Petersen closes his movie by saying, “Revivals are crazy, bizarre and wonderful” and that they actually change people’s lives. During this ending, another person remarks that Pentecostal revivals are always going to have examples of “beautiful chaos.”
Besides videos of Bentley preaching revival, much of LAKELAND appears as raw camera footage of interviews with different members of the Bentley’s Fresh Fire team and people attending the revival meetings. Some of the scenes depict intensely the power of God moving through people and could be confusing and upsetting for children.
Director Roy Petersen shows that something unique clearly was happening at Bentley’s 2008 revival meetings, including repentance, changed lives, alleged miracles, and ecstatic expressions of joy. What he doesn’t do in LAKELAND, however, is provide any real documentation for the miracles. One convert does say that he had been diagnosed with pancreatic cancer but now feels no pain, has renewed energy and has seen a lump on his body disappear, but no visuals accompany the man’s claims.
Perhaps more disturbing is that Petersen doesn’t ask anyone what kind of good works have grown out of the 2008 revival, or what other fruit of the Spirit, besides uncontrolled joy and laughter, was produced. On that note, it’s important to point out the other fruits and gifts of the Holy Spirit, which include teaching, self-control, patience, love, kindness, goodness, peace, and gentleness. Also, Paul admonishes Christian believers in Ephesians to put on “the full armor of God,” which includes truth, righteousness, readiness, peace, and faith as well as the “helmet of salvation and the sword of the Spirit, which is the Word of God (6:17).” As Titus 2:11,12 says, God’s Grace not only brings salvation but also helps us “say, ‘No,’ to ungodliness and worldly passions, and to live self-controlled, upright and godly lives.” Shouldn’t true revival display these things too, not just signs and wonders? As former Pentecostal pastor, George O. Wood, general superintendent of the Assemblies of God USA, of which Ignited Church is a member, said in a statement on revival in June 2008 that cautioned against an over emphasis on charismatic manifestations and miracles, “Miraculous manifestations are never the test of a true revival. Fidelity to God’s Word is the test” (“Statement on Revival,” Assemblies of God USA, 2008, p. 3, http://agchurches.org/Sitefiles/Default/RSS/AG.org%20TOP/WoodRevivalStatement.pdf).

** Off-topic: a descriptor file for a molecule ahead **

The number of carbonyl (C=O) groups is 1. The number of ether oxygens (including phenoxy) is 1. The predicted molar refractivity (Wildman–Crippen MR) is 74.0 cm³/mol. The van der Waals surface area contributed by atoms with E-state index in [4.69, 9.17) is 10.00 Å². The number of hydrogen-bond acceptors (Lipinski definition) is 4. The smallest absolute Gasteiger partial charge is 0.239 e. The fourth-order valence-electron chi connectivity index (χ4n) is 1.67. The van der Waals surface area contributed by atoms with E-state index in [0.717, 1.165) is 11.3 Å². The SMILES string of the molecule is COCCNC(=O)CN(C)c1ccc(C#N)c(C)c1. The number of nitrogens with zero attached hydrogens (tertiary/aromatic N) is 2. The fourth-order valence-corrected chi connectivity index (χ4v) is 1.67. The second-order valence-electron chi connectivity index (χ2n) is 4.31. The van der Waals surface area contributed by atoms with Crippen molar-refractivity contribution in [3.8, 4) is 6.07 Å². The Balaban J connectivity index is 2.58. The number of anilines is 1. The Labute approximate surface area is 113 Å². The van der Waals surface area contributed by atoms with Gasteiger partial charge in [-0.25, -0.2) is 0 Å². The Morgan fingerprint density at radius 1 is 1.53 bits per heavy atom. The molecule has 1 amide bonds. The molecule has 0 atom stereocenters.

On a side note, it should be added that, while some have claimed that Todd Bentley allegedly has made some strange comments denying the Deity of Christ and the Holy Trinity, his current website has a statement of faith that doesn’t do that. Thus, his current ministry’s statement of faith seems fairly orthodox. Of course, what Bentley actually says in the pulpit is something that MOVIEGUIDE® cannot fully document.
LAKELAND documents the 2008 revival in Lakeland, Florida led by controversial tattooed, pierced evangelist Todd Bentley. Besides videos of Bentley preaching revival, LAKELAND uses raw camera footage of interviews with different members of the Bentley’s Fresh Fire team and people attending the revival meetings. Filmmaker Roy Petersen follows Bentley to South Carolina, where his revival peters out when it’s revealed Bentley has divorced his wife and re-married. Petersen follows up with Bentley in February 2010, when Bentley has been brought back to preaching after a year of counseling.
Director Roy Petersen definitely shows something unique clearly happened at Bentley’s 2008 revival meetings, including repentance, changed lives, alleged miracles, and ecstatic expressions of joy. What he doesn’t do in LAKELAND, however, is provide any real documentation for the miracles. Perhaps more disturbing is that Petersen doesn’t ask anyone what kind of good works have grown out of the 2008 revival, or what other fruit of the Spirit, besides uncontrolled joy and laughter, was produced. As Pentecostal leader George O. Wood of the Assemblies of God says, “Miraculous manifestations are never the test of a true revival. Fidelity to God's Word is the test.”